The whole thing was just funny to me as I realized that if I were a first-time parent, I might be a tad bit concerned that my kid is stuck behind a door and that he’s starting to get a little panicked about the whole thing. But, being the seasoned mother that I am (which means I’ve been through enough drama to know it’s all gonna be okay), I just told him to chill and wondered exactly how long it was going to take for a taller person to come our way. About the time Luke has backed up and walked toward the door 15 times, which is pointless because he’s still short and door is still prejudiced against short people, a man walks toward the entrance, glances at me, and just smiles. It was that knowing sort of smile that could only come from a fellow parent. He headed in to rescue Luke and send us on our merry little way. After all, we did have important business to attend to. Thawed chicken would not be good.

All of these unnecessary details now bring me to my point. I know you’re relieved. As I thought back on the silly little story, I wondered how many times our lollygagging (which is shockingly a real word as there is no red squiggly line beneath it) and hesitation have caused us to be separated from our fellowship with Christ as we seek to follow Him. We’re usually headed in the right general direction, and we can see Him up ahead, leading us in the way we should go. But we become distracted along the way, many times by garbage that just looks fun to play with. We don’t follow with determination, but with a complete lack of urgency and passion. Before we know it, we’re caught in a closing door and it’s decision time. A moment of hesitation can send us backwards, and the door is closed. We find ourselves looking out at our Savior but unable to get to where He is. Eventually, help arrives or we decide to seek after Him again, but the hesitation has cost us those moments of fellowship, obedience, and blessing that we can never get back.

I’m forever asking God to speak to me, give me direction, use me, show me His will. I’m following after Him. And then, suddenly, the moment will come when He speaks, but I hesitate. My lack of faith or my pride or my laziness or my fear get in the way, and the door is shut. I’ve missed my chance at obedience, which means I’ve missed the blessing of walking with Him and seeing Him work. It happened last week. I’ll never know what could have happened, because I chickened out. I hesitated, and the moment was lost to me. I’m still seeking Him and following and loving, but I can never get that moment back. Let’s not hesitate next time.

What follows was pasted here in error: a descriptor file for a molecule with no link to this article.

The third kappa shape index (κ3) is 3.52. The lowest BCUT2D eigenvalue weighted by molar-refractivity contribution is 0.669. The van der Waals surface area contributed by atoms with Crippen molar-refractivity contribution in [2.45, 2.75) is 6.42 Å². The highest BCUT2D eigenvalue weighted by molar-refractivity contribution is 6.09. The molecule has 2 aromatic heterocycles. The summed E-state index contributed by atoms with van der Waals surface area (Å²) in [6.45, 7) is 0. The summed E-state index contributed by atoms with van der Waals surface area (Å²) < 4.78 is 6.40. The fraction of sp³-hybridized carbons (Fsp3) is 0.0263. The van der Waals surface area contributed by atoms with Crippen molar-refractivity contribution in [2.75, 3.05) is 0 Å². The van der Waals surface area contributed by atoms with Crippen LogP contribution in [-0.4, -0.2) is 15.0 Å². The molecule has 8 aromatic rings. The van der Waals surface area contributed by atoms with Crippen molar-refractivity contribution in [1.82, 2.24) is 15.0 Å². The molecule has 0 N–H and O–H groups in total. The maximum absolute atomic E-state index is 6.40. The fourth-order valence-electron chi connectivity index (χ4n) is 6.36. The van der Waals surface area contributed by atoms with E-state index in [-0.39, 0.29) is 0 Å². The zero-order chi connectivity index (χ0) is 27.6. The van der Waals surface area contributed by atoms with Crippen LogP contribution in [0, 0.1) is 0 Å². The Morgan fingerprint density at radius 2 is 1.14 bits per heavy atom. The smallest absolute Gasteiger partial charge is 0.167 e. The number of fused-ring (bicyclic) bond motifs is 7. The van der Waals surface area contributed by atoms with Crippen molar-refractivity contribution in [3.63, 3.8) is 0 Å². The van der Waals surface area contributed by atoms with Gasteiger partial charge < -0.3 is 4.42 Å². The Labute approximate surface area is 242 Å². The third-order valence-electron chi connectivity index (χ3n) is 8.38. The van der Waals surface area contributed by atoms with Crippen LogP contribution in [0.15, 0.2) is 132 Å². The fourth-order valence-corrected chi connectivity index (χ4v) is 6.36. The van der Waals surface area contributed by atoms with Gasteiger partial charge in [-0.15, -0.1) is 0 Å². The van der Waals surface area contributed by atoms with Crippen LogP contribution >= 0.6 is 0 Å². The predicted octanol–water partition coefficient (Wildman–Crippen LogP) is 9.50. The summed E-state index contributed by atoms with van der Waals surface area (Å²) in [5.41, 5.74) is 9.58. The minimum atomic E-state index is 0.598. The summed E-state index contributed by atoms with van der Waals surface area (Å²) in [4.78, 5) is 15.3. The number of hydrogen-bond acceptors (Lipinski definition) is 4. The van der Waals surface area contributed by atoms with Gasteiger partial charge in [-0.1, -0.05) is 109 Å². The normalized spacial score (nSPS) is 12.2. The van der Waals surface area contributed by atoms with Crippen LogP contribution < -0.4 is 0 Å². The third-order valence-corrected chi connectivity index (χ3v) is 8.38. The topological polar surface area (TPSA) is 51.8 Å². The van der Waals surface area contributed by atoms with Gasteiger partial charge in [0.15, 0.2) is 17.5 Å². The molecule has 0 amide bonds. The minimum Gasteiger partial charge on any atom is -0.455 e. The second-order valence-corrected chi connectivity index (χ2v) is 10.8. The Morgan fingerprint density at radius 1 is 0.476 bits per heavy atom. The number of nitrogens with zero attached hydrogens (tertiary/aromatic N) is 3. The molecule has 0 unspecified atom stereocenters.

Let’s stay hot on His trail, ready to walk through that door when it’s open instead of finding ourselves behind the glass, looking out to what we could have had. Also, let’s all (and by all, I mean me) keep a closer eye on our kids so they don’t get stuck in Target. Or we could start an ugly letter-writing campaign demanding that short people get door recognition, too.

Sunday, April 3, 2011

Just Another Day in Paradise

So many bloggy thoughts, so little bloggy time. No matter how determined I am at the start of a day, the hours seem to fly by with time for little other than being Mommy. The laundry almost ate me alive this week, and the semi-annual "changing of the closets" to the new season of clothes was almost the undoing of our family. Is there anyone else out there who gets as stressed about this as I do? I'm thinking probably not. I am so glad it's over and we can head into spring with wardrobes intact. By the way, Luke has enough clothes to outfit every three-year-old in this half of the county. Ridiculous. Sam turned six months old last week and, if I'd had time, I would have cried a bucket of tears. He is the sweetest, most kissable thing I've ever laid my hands on, and he just won't quit growing up. I love him to bits and make a regular habit of squeezing those chubby thighs. Yummy! He's a wild man already, wiggling and rolling everywhere.


The week before us promises to be as busy as ever. Jack has a special part in the much-anticipated school program, and we're in our second week of the soccer season. I can hardly believe it, but Jack actually ran toward the ball and kicked it many times in his first game of the year. It turns out that it's a lot more fun to watch the game when your kid goes toward the ball rather than running away from it and avoiding it at all costs. Who knew?






Our days are crazy and hectic, even when we're doing nothing but staying home. I try to remind myself in the middle of the mayhem that these are the best days of our lives. How can they seem so long and so short all at the same time? Tomorrow, I'll start all over again, trying to cherish the blessedness of it all. It doesn't always feel like paradise, but I know it's as close as I'll get until I reach heaven itself.